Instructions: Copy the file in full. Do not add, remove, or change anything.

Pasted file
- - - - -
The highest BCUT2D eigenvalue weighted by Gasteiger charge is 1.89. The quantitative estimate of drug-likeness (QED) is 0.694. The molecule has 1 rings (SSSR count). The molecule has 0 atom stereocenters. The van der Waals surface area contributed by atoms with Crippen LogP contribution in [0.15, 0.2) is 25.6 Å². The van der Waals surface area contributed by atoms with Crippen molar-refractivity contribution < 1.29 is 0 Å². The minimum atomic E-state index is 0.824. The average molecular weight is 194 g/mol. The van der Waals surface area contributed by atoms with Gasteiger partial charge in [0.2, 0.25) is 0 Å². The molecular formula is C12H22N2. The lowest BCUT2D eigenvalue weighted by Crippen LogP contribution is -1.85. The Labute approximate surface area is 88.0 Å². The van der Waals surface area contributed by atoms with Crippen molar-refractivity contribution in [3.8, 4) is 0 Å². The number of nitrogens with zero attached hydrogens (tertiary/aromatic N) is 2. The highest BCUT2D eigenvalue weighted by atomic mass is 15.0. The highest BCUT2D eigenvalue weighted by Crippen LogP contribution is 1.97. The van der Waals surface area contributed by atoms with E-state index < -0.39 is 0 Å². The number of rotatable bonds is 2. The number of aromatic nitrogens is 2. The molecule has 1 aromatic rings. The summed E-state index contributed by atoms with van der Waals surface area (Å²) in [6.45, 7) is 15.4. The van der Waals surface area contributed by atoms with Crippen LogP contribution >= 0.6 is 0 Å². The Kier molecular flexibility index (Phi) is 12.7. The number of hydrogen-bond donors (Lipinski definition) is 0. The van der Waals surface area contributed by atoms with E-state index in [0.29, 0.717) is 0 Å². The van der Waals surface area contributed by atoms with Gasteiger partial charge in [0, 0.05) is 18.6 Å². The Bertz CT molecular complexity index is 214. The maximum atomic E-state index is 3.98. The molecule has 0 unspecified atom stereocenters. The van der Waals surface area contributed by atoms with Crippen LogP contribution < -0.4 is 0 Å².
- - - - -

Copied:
The highest BCUT2D eigenvalue weighted by Gasteiger charge is 1.89. The quantitative estimate of drug-likeness (QED) is 0.694. The molecule has 1 rings (SSSR count). The molecule has 0 atom stereocenters. The van der Waals surface area contributed by atoms with Crippen LogP contribution in [0.15, 0.2) is 25.6 Å². The van der Waals surface area contributed by atoms with Crippen molar-refractivity contribution < 1.29 is 0 Å². The minimum atomic E-state index is 0.824. The average molecular weight is 194 g/mol. The van der Waals surface area contributed by atoms with Gasteiger partial charge in [0.2, 0.25) is 0 Å². The molecular formula is C12H22N2. The lowest BCUT2D eigenvalue weighted by Crippen LogP contribution is -1.85. The Labute approximate surface area is 88.0 Å². The van der Waals surface area contributed by atoms with Crippen molar-refractivity contribution in [3.8, 4) is 0 Å². The number of nitrogens with zero attached hydrogens (tertiary/aromatic N) is 2. The highest BCUT2D eigenvalue weighted by atomic mass is 15.0. The highest BCUT2D eigenvalue weighted by Crippen LogP contribution is 1.97. The van der Waals surface area contributed by atoms with E-state index < -0.39 is 0 Å². The number of rotatable bonds is 2. The number of aromatic nitrogens is 2. The molecule has 1 aromatic rings. The summed E-state index contributed by atoms with van der Waals surface area (Å²) in [6.45, 7) is 15.4. The van der Waals surface area contributed by atoms with Crippen LogP contribution >= 0.6 is 0 Å². The Kier molecular flexibility index (Phi) is 12.7. The number of hydrogen-bond donors (Lipinski definition) is 0. The van der Waals surface area contributed by atoms with E-state index in [0.29, 0.717) is 0 Å². The van der Waals surface area contributed by atoms with Gasteiger partial charge in [0, 0.05) is 18.6 Å². The Bertz CT molecular complexity index is 214. The maximum atomic E-state index is 3.98. The molecule has 0 unspecified atom stereocenters. The van der Waals surface area contributed by atoms with Crippen LogP contribution < -0.4 is 0 Å².